JMB at STRADLEY.COM
Thu Aug 4 21:10:50 UTC 2005
Thanks. A couple of additional thoughts: In the earlier decades, lynching apparently suggested, but did not necessarily require, extrajudicial punishment by whipping, just as today it suggests, but does not necessarily require, a mob hanging. A whipping is probably intended in the 1841 Louisiana cite, which does not involve vigilante justice.
The turning point seems to come around 1877, the end of Reconstruction. Prior to that time, lynchings were infrequent and did not normally result in death. After about 1877, lynchings became much more frequent and normally did result in death. However, some cases after that time leave open the possibility that a lynching could be something short of a homicide. Even the 1878 Louisiana case I quote below refers to "lynching him and hanging him," leaving open the possibility that two different things may be involved. (Perhaps a whipping followed by a hanging?) An 1896 South Carolina statute, discussed in Brown v. Orangeburg County, 55 S.C. 45, 32 S.E. 764 (1899), refers to "lynching when death ensues." Similarly, an 1896 Ohio statute, discussed in Caldwell v. Board of County Commissioners, 4 Ohio N.P. 249 (Ohio Com. Pl. 1897), says that "any act of violence exercised by them [sc. a mob] upon the body of any person, shall constitute a 'lynching'"; the violence in the case was disabling, but not fatal.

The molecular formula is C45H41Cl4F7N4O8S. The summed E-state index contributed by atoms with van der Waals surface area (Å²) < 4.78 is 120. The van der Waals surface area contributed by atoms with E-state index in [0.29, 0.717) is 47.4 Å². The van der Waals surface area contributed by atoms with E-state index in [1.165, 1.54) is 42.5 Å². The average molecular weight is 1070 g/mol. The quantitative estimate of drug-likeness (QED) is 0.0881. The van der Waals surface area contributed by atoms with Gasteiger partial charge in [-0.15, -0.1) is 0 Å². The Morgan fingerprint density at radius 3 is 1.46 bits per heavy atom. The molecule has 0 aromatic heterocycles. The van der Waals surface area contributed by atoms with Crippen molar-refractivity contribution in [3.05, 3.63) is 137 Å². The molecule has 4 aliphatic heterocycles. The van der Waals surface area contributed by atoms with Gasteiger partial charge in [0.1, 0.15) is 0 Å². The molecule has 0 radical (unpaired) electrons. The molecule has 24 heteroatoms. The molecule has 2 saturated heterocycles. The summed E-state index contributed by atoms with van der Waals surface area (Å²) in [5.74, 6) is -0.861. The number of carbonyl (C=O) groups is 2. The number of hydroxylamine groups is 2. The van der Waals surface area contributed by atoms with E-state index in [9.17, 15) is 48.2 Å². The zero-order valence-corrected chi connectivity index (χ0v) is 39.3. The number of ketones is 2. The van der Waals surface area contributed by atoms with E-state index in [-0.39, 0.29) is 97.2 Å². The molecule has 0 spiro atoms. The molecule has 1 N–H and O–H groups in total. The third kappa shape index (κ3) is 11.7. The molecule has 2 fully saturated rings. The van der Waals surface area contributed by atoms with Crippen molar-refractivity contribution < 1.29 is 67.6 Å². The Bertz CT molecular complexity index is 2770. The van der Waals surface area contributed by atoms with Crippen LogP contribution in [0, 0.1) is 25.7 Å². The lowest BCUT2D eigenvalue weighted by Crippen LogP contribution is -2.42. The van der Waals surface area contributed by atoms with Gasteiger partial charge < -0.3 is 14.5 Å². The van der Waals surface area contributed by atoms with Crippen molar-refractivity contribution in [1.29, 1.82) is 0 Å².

From: American Dialect Society [mailto:ADS-L at LISTSERV.UGA.EDU] On Behalf Of Jonathan Lighter
Sent: Thursday, August 04, 2005 3:34 PM
To: ADS-L at LISTSERV.UGA.EDU
Subject: Re: Lynching redux
Bravo for these cites John.
"Baker, John" <JMB at STRADLEY.COM> wrote:
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Sender: American Dialect Society
Poster: "Baker, John"
Subject: Re: Lynching redux
Most of the early legal citations imply that lynching did not necessarily result in the death of the lynchee:
"That Slaughter had been, some years before, taken out and lynched. That he was of infamous character, and, on that account, great and almost universal prejudice existed against him." Slaughter v. Commonwealth, 38 Va. (11 Leigh) 681 (Va. Gen. Ct. 1841). Mr. Slaughter was still alive at the time of the events in question, so his lynching some years before was apparently nonfatal.
"The charge in the declaration does not import a crime. The meaning is, that the plaintiff had been whipped on an accusation of stealing hogs. It cannot be inferred from the language employed, that the defendant meant to charge, that the plaintiff had been whipped by the sentence of a court for stealing hogs. It is nothing more than a statement, that he had been lynched on a charge of hog stealing." Holley v. Burgess, 9 Ala. 728 (1846).